On one's first, second, and third visits to Washington, DC, one must concentrate on the memorials - Lincoln, Jefferson, Washington, Vietnam, the new WWII Memorial on the National Mall, and a little known treasure, the T. Roosevelt Memorial on an island of the same name on the Virginia side of the Potomac.

Don't even think about skipping the Smithsonian (although you could go there every day for years and not scratch the surface), the Capitol Building, White House, U.S. Mint; and FBI Headquarters. It is a fabulous city for visitors - it is even a fabulous city for those little people that get dragged along by their parents; they will appreciate the carrousel on the Mall, the huge locomotive in the Museum of Science and Industry and especially the insect room in the Museum of Natural History (tarantulas, scorpions, and Hissing Cockroaches - oh my.)

But if you live in DC or have visited there many times you may be a bit jaded by the tourist spots so we offer an offbeat suggestion; The National Builders Museum. This little known attraction is managed by the General Services Administration but largely funded by donations from the public and the building industry. Admission is free although a $5 donation is requested.

We visited primarily to see the Green House which opened in May of this year and will run through June 3, 2007. Green House is a small but fascinating exhibit featuring The Glide House and dozens of innovative green homebuilding products and practices. We will pay a lot more attention to the Green House over the next few weeks, but the National Building Museum is worth a few mentions of its own.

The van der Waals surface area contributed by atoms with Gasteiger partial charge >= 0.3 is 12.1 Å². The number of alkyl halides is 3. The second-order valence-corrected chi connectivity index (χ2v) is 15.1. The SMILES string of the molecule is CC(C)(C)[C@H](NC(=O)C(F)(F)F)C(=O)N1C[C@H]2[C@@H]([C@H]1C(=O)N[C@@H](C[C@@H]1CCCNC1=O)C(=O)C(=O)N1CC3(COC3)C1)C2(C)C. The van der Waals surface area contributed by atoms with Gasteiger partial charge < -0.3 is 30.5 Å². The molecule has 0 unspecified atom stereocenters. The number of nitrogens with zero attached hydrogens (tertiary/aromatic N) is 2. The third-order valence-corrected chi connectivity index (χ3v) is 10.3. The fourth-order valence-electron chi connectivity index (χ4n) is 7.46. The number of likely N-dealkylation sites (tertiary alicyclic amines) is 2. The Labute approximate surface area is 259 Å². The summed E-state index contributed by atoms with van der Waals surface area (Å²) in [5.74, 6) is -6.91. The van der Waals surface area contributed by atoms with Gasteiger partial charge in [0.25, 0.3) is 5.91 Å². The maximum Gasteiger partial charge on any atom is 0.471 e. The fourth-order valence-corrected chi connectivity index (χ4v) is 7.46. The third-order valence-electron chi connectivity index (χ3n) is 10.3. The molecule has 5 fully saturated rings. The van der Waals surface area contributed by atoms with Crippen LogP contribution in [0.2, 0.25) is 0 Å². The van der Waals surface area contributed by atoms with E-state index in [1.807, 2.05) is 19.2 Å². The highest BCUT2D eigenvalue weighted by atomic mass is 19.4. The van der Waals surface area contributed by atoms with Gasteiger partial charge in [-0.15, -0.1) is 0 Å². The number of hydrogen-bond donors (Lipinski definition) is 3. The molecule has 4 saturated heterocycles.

The NBM is easily accessible; located directly across from the Judiciary Square Metro Station (Red Line) and the building alone is worth the trip. It was originally constructed to house the U.S. Pension Bureau (at the time the government's largest funded agency accounting for almost one-third of the nation's budget) and was built between 1882 and 1887. A local acquaintance maintains that its real reason for being was to serve as a location for Presidential Inaugural Balls and there is some credence to his claim as this is the only place outside of the Oval Office where the Presidential Seal is permanently installed - in the rotunda floor. The first inaugural ball to be held there was Grover Cleveland's in 1885 and fifteen have been held there since including George W. Bush's in 2001.

The building's architect, General Montgomery C. Meigs, a West Point grad and lifelong Army engineer (he was also responsible for building the Washington aqueduct system and the Capitol dome) designed the building. Charged by Congress with constructing a fireproof and cost-efficient building he used over 15.5 million bricks, which were economical and easily available. At this time it was built the Pension Building was the largest brick structure in the world.

The Great Hall is reminiscent of the 15th Century Palazzo della Cancelleria in Rome and the exterior of the building is patterned on the Palazzo Farnese built in the 16th Century. The hall is cavernous - supported by huge columns at each end - reaching multiple stories toward the vaulted ceiling. Shorter columns support four stories of galleries that ring the hall and contain permanent exhibition space and classrooms for the museum's active program on building arts for DC school children.